FACETs is a proposed next-generation severe weather watch and warning framework that is modern, flexible, and designed to communicate clear and simple hazardous weather information to serve the public. FACETs supports NOAA's Weather-Ready Nation initiative to build community resilience in the face of increasing vulnerability to extreme weather and water events.
VORTEX-SE is a research program to understand how environmental factors characteristic of the southeastern United States affect the formation, intensity, structure, and path of tornadoes in this region. VORTEX-SE will also determine the best methods for communicating forecast uncertainty related to these events to the public, and evaluate public response. In many ways, VORTEX-SE represents a new approach to tornado research in general.
The Hydrometeor Classification Algorithm (HCA) is continuously being refined using observations collected through NSSL's Meteorological Phenomena Identification Near the Ground (mPING) project. mPING is a project to collect weather information from the public through their smart phone or mobile device. Researchers compare the reports of precipitation with what is detected by the dual-polarized radar data.
NOAA's Hazardous Weather Testbed (HWT) is jointly managed by NSSL, the Storm Prediction Center (SPC), and the National Weather Service Oklahoma City/Norman Weather Forecast Office (OUN). The HWT accelerates the transition of promising new meteorological insights and technologies into advances in forecasting and warning for hazardous weather events throughout the United States.
The Multi-function Phased Array Radar (MPAR) project was established to demonstrate the potential to simultaneously perform aircraft tracking, wind profiling, and weather surveillance with a single phased array weather radar. NOAA's National Weather Radar Testbed (NWRT) is a phased array radar (PAR) actively being tested and evaluated in Norman, Oklahoma.
The Flooded Locations And Simulated Hydrographs Project (FLASH) was launched in early 2012 to improve the accuracy and timing of flash flood warnings. FLASH uses forecast models, geographic information, and real-time high-resolution, accurate rainfall observations from the NMQ/Q2 project to produce flash flood forecasts at 1-km/5-min resolution. FLASH project development continues to be an active collaboration between members of NSSL's Stormscale Hydrometeorology and Hydromodeling Groups, and the HyDROS Lab at the University of Oklahoma.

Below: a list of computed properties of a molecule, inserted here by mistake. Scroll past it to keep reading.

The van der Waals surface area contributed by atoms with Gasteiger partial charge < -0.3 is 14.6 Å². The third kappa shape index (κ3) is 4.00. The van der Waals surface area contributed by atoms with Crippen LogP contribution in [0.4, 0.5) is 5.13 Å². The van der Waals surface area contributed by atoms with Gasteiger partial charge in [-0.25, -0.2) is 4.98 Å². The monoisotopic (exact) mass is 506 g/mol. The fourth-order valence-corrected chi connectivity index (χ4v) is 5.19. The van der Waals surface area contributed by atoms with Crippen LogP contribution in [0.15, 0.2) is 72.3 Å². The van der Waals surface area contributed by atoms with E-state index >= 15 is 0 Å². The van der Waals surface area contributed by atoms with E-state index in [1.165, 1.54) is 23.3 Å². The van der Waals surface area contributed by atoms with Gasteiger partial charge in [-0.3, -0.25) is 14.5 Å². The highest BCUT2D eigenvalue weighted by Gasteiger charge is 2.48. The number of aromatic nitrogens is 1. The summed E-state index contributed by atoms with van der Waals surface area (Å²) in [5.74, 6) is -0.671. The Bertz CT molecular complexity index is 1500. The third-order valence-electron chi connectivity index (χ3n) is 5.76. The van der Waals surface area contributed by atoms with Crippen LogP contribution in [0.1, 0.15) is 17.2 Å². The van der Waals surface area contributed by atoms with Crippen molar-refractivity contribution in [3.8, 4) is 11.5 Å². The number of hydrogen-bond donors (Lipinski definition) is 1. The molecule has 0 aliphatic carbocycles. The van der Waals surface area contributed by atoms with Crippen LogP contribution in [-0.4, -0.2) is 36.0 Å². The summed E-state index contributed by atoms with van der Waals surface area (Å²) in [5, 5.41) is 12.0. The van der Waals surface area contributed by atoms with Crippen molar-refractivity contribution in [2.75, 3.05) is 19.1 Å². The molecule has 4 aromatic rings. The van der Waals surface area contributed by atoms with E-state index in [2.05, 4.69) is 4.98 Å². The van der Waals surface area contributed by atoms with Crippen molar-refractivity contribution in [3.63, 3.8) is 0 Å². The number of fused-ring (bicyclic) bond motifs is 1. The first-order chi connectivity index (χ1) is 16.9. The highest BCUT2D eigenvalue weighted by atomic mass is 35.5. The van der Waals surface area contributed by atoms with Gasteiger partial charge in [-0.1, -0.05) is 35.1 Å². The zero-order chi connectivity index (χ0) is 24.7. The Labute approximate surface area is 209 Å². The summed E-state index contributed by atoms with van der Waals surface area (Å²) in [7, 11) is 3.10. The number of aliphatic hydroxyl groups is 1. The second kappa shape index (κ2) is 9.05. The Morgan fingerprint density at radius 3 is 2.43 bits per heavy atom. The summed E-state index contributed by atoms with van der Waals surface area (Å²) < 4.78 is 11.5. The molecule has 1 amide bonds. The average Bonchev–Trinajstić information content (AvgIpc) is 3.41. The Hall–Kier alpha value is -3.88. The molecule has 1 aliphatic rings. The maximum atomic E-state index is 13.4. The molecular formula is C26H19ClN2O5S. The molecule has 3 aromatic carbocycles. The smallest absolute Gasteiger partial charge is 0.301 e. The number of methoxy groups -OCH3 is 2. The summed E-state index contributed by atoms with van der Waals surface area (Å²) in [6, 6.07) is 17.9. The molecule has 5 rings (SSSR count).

Field research gives NSSL scientists a way to test new technology, check their theories, and propose new ideas about severe weather. NSSL researchers often go into the field to observe severe weather. They use radars mounted on trucks, cars with weather instruments on them, special cameras and vehicles for launching weather balloons to observe and record the atmosphere in and around storms.
The Coastal and Inland Flooding Observation and Warning (CI-FLOW) project is a demonstration projection that predicts the combined effects of coastal and inland floods for coastal North Carolina. CI-FLOW captures the complex interaction between rainfall, river flows, waves, and tides and storm surge, and how they will impact ocean and river water levels.
Specific goals for this project are to improve the quality of meteorological data produced by the NWRT PAR, to demonstrate adaptive scanning capabilities for weather observations, and to demonstrate dynamic scheduling of multi-function scanning strategies.
The MRMS system produces severe weather and precipitation products for improved decision-making capability within NOAA. The automated algorithms in MRMS quickly and intelligently integrate data streams from multiple radars, surface and upper air observations, lightning detection systems, satellite and forecast models.
The Multi-Year Reanalysis Of Remotely-Sensed Storms (MYRORSS) is a cooperative endeavor between the National Oceanic and Atmospheric Administration's (NOAA) National Severe Storms Laboratory (NSSL) and the National Climatic Data Center (NCDC) to reconstruct and evaluate numerical model output and radar products derived from 15 years of WSR-88D data over the coterminous U.S. (CONUS). The end result of this research will be a rich dataset with a diverse range of applications, including severe weather diagnosis and climatological information.
The Severe Hazards Analysis and Verification Experiment (SHAVE) project blends high-resolution radar data with reports of hail size, wind damage, flash flooding and winter weather collected through phone calls. The data helps evaluate the performance of radar technology and decision-making tools.
NSSL is working on ensemble forecast models for very short-range (0 to 60 minute) forecasts of severe weather events. Ensembles are groups of computer forecast models that are able to ingest Doppler radar, lightning or satellite data of thunderstorms to provide improved predictions of thunderstorms and their associated severe weather.
NWS forecasters are evaluating a new weather-adaptive 3DVAR system from NSSL/CIMMS that automatically detects and analyzes supercell thunderstorms. The 3DVAR system uses data from the national WSR-88D radar network and computer models to automatically locate regions of thunderstorm activity. It is able to identify deep rotating updrafts that indicate a supercell thunderstorm at 1 km resolution every five minutes in these regions. Initial development and testing of the 3DVAR was done at the Center for Analysis and Prediction of Storms at the University of Oklahoma.
NSSL Briefings: New system automatically detects supercell thunderstorms
A team from NSSL partners with the NOAA Hydrometeorological Testbed at the Weather Prediction Center in the Flash Flood and Intense Rainfall Experiment (FFaIR). FFaIR explores using high-resolution atmospheric and hydrologic models to improve short-term forecasts of both precipitation amounts and flash flooding.